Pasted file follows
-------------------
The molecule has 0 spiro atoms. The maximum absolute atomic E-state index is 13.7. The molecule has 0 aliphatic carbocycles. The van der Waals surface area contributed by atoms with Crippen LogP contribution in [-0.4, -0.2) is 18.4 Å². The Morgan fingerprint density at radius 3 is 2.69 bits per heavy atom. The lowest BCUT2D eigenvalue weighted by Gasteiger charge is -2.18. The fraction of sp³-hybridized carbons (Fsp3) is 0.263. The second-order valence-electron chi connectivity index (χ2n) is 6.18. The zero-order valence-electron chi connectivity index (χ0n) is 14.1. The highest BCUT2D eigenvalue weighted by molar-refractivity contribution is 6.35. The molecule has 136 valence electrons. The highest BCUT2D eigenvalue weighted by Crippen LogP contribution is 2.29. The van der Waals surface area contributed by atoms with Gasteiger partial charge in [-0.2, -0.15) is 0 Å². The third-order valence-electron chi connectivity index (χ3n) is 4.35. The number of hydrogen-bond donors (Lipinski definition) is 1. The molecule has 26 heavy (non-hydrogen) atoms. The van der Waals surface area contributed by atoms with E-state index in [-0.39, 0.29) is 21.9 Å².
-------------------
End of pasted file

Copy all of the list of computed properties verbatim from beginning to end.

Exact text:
The molecule has 0 spiro atoms. The maximum absolute atomic E-state index is 13.7. The molecule has 0 aliphatic carbocycles. The van der Waals surface area contributed by atoms with Crippen LogP contribution in [-0.4, -0.2) is 18.4 Å². The Morgan fingerprint density at radius 3 is 2.69 bits per heavy atom. The lowest BCUT2D eigenvalue weighted by Gasteiger charge is -2.18. The fraction of sp³-hybridized carbons (Fsp3) is 0.263. The second-order valence-electron chi connectivity index (χ2n) is 6.18. The zero-order valence-electron chi connectivity index (χ0n) is 14.1. The highest BCUT2D eigenvalue weighted by molar-refractivity contribution is 6.35. The molecule has 136 valence electrons. The highest BCUT2D eigenvalue weighted by Crippen LogP contribution is 2.29. The van der Waals surface area contributed by atoms with Gasteiger partial charge in [-0.2, -0.15) is 0 Å². The third-order valence-electron chi connectivity index (χ3n) is 4.35. The number of hydrogen-bond donors (Lipinski definition) is 1. The molecule has 26 heavy (non-hydrogen) atoms. The van der Waals surface area contributed by atoms with E-state index in [-0.39, 0.29) is 21.9 Å².